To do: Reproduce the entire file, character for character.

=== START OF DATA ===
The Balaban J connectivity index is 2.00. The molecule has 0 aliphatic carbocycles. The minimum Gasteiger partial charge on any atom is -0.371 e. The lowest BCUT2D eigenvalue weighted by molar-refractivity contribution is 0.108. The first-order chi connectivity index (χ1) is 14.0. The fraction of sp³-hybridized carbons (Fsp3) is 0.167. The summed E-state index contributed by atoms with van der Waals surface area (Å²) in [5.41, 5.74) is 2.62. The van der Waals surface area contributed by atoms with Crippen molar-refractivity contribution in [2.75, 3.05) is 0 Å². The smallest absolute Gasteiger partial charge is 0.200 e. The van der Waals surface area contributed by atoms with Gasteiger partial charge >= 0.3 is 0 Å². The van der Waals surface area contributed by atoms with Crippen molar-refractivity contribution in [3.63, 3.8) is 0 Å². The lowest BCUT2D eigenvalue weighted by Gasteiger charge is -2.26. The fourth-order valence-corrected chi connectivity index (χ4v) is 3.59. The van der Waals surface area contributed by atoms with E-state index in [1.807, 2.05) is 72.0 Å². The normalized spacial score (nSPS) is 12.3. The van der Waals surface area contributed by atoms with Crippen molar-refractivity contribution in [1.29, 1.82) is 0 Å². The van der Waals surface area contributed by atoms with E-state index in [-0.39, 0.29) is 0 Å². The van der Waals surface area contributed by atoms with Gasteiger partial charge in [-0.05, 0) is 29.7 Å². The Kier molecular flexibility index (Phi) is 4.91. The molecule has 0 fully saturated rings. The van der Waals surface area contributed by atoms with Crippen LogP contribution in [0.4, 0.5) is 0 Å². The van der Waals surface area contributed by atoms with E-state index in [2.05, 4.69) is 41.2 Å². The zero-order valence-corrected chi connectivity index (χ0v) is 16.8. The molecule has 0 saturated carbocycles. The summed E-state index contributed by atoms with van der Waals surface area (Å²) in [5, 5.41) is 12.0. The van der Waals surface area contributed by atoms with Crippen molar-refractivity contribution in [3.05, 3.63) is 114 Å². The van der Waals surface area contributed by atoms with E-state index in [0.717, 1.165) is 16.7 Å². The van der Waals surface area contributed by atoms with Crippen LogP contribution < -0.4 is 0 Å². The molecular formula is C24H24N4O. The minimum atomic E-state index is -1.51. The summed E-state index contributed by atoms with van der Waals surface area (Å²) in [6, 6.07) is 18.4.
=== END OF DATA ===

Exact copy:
The Balaban J connectivity index is 2.00. The molecule has 0 aliphatic carbocycles. The minimum Gasteiger partial charge on any atom is -0.371 e. The lowest BCUT2D eigenvalue weighted by molar-refractivity contribution is 0.108. The first-order chi connectivity index (χ1) is 14.0. The fraction of sp³-hybridized carbons (Fsp3) is 0.167. The summed E-state index contributed by atoms with van der Waals surface area (Å²) in [5.41, 5.74) is 2.62. The van der Waals surface area contributed by atoms with Crippen molar-refractivity contribution in [2.75, 3.05) is 0 Å². The smallest absolute Gasteiger partial charge is 0.200 e. The van der Waals surface area contributed by atoms with Gasteiger partial charge >= 0.3 is 0 Å². The van der Waals surface area contributed by atoms with Crippen molar-refractivity contribution in [3.63, 3.8) is 0 Å². The lowest BCUT2D eigenvalue weighted by Gasteiger charge is -2.26. The fourth-order valence-corrected chi connectivity index (χ4v) is 3.59. The van der Waals surface area contributed by atoms with E-state index in [1.807, 2.05) is 72.0 Å². The normalized spacial score (nSPS) is 12.3. The van der Waals surface area contributed by atoms with Crippen molar-refractivity contribution in [1.29, 1.82) is 0 Å². The van der Waals surface area contributed by atoms with E-state index in [-0.39, 0.29) is 0 Å². The van der Waals surface area contributed by atoms with Gasteiger partial charge in [-0.05, 0) is 29.7 Å². The Kier molecular flexibility index (Phi) is 4.91. The molecule has 0 fully saturated rings. The van der Waals surface area contributed by atoms with Crippen LogP contribution in [0.4, 0.5) is 0 Å². The van der Waals surface area contributed by atoms with E-state index in [2.05, 4.69) is 41.2 Å². The zero-order valence-corrected chi connectivity index (χ0v) is 16.8. The molecule has 0 saturated carbocycles. The summed E-state index contributed by atoms with van der Waals surface area (Å²) in [5, 5.41) is 12.0. The van der Waals surface area contributed by atoms with Crippen molar-refractivity contribution in [3.05, 3.63) is 114 Å². The van der Waals surface area contributed by atoms with E-state index in [0.717, 1.165) is 16.7 Å². The van der Waals surface area contributed by atoms with Crippen LogP contribution < -0.4 is 0 Å². The molecular formula is C24H24N4O. The minimum atomic E-state index is -1.51. The summed E-state index contributed by atoms with van der Waals surface area (Å²) in [6, 6.07) is 18.4.